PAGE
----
Paul Baillargeon and Dean Morgan
Viens, Mon Amour (Original Soundtrack)
Gap - 1970
While much of uptight English Canada - most specifically Ontario - was battling censor boards filled with aging, scissor-toting moralists parsing every inch of film entering the country, our French-speaking brethren in Quebec were enjoying a period of relative sexual openness. Starting with Denis Heroux's Valerie (1968), essentially the province's first nudie film, the era right around the turn of the 1970s saw a fabulous run of b-movie sexploitation flicks - dubbed Maple Syrup Porn by Variety - with cool titles like Deux Femmes en Or, La Pomme, la Queue et les Pepins and Sept Fois ... (Par Jour). And though the actual films long ago faded into cinematic oblivion, their vinyl soundtracks, a few of which were composed by Paul Baillargeon, have kept many a finger flipping at les ventes de garage up in Quebec.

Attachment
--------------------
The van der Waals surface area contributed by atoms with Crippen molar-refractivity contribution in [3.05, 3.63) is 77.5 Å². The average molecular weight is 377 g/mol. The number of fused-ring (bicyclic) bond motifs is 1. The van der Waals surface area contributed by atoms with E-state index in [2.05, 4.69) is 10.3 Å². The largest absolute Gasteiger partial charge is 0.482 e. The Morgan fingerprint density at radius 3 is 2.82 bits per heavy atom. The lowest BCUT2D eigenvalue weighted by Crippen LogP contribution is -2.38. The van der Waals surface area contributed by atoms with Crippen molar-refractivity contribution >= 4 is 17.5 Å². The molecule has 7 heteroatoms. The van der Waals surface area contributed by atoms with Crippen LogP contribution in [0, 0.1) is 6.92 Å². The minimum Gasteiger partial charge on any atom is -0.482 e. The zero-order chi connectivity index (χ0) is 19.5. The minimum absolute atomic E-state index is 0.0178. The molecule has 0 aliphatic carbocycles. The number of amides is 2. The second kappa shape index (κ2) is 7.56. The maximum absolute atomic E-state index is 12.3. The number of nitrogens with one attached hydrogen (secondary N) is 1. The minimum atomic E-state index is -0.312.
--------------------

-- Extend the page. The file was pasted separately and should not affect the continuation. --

The Montreal-born composer is perhaps best known for his work with Jean-Pierre Ferland, most notably his lush arrangements on 1971's Soleil. On Viens, Mon Amour, released on the tiny Gap label, which issued just a few singles and three soundtracks in its brief existence, Baillargeon sticks mostly to jazzy, organ-flecked popsike that, for all its obvious fromage, still sounds interesting after all these years. The super-sexy 'Emmene-moi' , the only track to feature the velvet-voiced Louise Lemire, is exactly what you would expect of the genre...sultry, breathy Gallic pop a la Brigitte Bardot, just the sort of thing to heat up teenage hormones at drive-ins across the province.
Baillargeon would later cross the border and make a bit of a name for himself amongst Trekkies as the composer to numerous Star Trek episodes, including Star Trek: Deep Space Nine, Star Trek: Voyager and Star Trek: Enterprise. And as for those elusive copies of Viens, Mon Amour, mintish ones will likely set you back a couple of hundred bucks these days.
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